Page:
By Widad Franco
The United Nations Security Council, entrusted by the UN Charter to be the world’s guardian of international peace and security, has done little to help the people of Myanmar besides issuing statements asking the junta to end the violence and release prisoners. But the UN General Assembly can help motivate the council take action to stem the rampant abuses.
In the absence of robust Security Council action, the 193-nation General Assembly should adopt a resolution condemning the junta’s rights violations and calling on all UN members to halt arms transfers to Myanmar. While not legally binding on states, such a resolution would carry significant political weight. As the UN’s most representative body, it would send a powerful signal to the junta and press members of the Security Council to adopt a legally binding resolution – as recently urged by a group of 205 nongovernmental organizations, including Human Rights Watch.
Governments should recognize that arms and materiel sold to Myanmar’s military will likely be used to commit abuses against the population. Arms embargoes can help prevent such crimes, a possibility recently highlighted by UN rights chief Michelle Bachelet who warned Myanmar could escalate into a “full-blown conflict” like in Syria.
Last week, a scheduled vote on a draft resolution circulated by Liechtenstein calling “for an immediate suspension of the direct and indirect supply, sale or transfer of all weapons and munitions” to Myanmar was postponed. A vote could come as early as this week, though a revised version by members of the Association of Southeast Asian Nations (ASEAN) removes mention of suspending arms sales.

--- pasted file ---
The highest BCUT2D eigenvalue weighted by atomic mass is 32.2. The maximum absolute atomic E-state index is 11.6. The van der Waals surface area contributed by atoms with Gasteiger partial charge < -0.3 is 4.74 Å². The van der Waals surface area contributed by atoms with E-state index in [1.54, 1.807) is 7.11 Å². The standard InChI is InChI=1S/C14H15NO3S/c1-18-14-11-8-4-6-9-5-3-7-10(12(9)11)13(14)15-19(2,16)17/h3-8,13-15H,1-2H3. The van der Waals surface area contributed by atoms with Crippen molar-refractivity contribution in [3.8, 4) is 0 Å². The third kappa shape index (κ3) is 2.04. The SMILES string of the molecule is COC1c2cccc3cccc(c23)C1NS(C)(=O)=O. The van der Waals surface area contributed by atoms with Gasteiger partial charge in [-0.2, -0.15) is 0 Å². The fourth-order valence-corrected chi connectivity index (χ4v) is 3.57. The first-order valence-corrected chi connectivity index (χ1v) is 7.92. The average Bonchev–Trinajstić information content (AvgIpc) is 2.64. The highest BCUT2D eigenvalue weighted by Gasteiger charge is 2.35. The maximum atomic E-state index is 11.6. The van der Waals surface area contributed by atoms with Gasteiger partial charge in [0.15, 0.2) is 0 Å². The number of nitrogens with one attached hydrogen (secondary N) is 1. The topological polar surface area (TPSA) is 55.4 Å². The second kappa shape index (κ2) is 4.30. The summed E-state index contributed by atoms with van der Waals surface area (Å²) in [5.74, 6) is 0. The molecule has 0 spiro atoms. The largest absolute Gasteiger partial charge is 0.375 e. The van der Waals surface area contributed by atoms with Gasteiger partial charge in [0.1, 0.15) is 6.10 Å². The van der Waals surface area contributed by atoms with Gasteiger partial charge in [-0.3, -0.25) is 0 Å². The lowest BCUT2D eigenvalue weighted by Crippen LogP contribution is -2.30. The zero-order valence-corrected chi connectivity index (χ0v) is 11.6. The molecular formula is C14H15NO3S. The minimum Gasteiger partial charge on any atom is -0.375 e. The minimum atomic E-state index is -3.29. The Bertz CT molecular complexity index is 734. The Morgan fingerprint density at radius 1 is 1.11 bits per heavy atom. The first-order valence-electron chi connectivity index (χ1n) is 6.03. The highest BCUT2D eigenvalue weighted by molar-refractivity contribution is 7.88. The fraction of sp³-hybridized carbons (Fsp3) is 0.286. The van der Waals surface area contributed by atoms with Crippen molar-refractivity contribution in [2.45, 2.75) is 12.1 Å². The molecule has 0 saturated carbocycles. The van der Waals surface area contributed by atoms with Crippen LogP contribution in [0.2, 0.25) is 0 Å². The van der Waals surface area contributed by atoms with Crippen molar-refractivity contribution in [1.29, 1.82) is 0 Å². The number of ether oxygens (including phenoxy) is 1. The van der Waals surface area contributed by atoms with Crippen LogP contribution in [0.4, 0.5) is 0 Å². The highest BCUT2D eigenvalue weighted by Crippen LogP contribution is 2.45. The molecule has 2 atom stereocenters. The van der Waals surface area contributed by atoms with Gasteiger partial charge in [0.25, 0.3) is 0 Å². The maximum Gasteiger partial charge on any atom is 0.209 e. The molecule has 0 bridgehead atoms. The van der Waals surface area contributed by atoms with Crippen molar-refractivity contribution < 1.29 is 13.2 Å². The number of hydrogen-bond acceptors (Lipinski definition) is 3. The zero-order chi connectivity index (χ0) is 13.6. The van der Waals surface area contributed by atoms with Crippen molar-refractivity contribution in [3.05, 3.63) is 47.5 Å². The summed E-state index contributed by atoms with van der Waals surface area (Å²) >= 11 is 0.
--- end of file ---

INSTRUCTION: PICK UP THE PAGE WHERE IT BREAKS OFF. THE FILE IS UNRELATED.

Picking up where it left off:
The United States, France, United Kingdom, Canada, Germany, and other sponsor countries should work with Liechtenstein to ensure a vote is rescheduled as soon as possible, with the language on halting arms sales. They should not play the game of saying this is a regional issue and hiding behind ASEAN to avoid their own responsibilities; ASEAN is built on the principle of noninterference and will never deliver on Myanmar. Instead, they should lobby UN members to ensure a robust resolution receives support from the General Assembly. Concerned governments should then use the resolution to press the Security Council to act.
Inaction by UN member states will only embolden Myanmar’s military and encourage more abuses. General Assembly action is needed now.